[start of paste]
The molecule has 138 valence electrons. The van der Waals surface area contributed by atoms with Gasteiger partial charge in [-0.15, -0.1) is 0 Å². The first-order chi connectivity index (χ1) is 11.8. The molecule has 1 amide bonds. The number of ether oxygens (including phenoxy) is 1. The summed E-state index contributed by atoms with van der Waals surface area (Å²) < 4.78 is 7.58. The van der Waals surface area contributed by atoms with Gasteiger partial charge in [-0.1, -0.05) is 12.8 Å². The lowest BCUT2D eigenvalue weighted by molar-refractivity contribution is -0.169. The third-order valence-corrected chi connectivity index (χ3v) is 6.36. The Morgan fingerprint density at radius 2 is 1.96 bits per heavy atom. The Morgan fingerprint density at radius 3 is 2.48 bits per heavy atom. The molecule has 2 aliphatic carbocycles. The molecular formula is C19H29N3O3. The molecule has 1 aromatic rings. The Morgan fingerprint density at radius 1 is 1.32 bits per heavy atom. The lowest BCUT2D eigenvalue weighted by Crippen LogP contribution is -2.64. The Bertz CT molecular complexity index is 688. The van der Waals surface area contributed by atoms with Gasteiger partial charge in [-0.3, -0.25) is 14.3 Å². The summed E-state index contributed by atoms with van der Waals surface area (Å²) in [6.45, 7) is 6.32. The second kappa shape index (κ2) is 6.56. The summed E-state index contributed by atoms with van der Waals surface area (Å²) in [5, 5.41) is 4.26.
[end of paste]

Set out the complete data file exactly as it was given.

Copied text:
The molecule has 138 valence electrons. The van der Waals surface area contributed by atoms with Gasteiger partial charge in [-0.15, -0.1) is 0 Å². The first-order chi connectivity index (χ1) is 11.8. The molecule has 1 amide bonds. The number of ether oxygens (including phenoxy) is 1. The summed E-state index contributed by atoms with van der Waals surface area (Å²) < 4.78 is 7.58. The van der Waals surface area contributed by atoms with Gasteiger partial charge in [-0.1, -0.05) is 12.8 Å². The lowest BCUT2D eigenvalue weighted by molar-refractivity contribution is -0.169. The third-order valence-corrected chi connectivity index (χ3v) is 6.36. The Morgan fingerprint density at radius 2 is 1.96 bits per heavy atom. The Morgan fingerprint density at radius 3 is 2.48 bits per heavy atom. The molecule has 2 aliphatic carbocycles. The molecular formula is C19H29N3O3. The molecule has 1 aromatic rings. The Morgan fingerprint density at radius 1 is 1.32 bits per heavy atom. The lowest BCUT2D eigenvalue weighted by Crippen LogP contribution is -2.64. The Bertz CT molecular complexity index is 688. The van der Waals surface area contributed by atoms with Gasteiger partial charge in [-0.3, -0.25) is 14.3 Å². The summed E-state index contributed by atoms with van der Waals surface area (Å²) in [6.45, 7) is 6.32. The second kappa shape index (κ2) is 6.56. The summed E-state index contributed by atoms with van der Waals surface area (Å²) in [5, 5.41) is 4.26.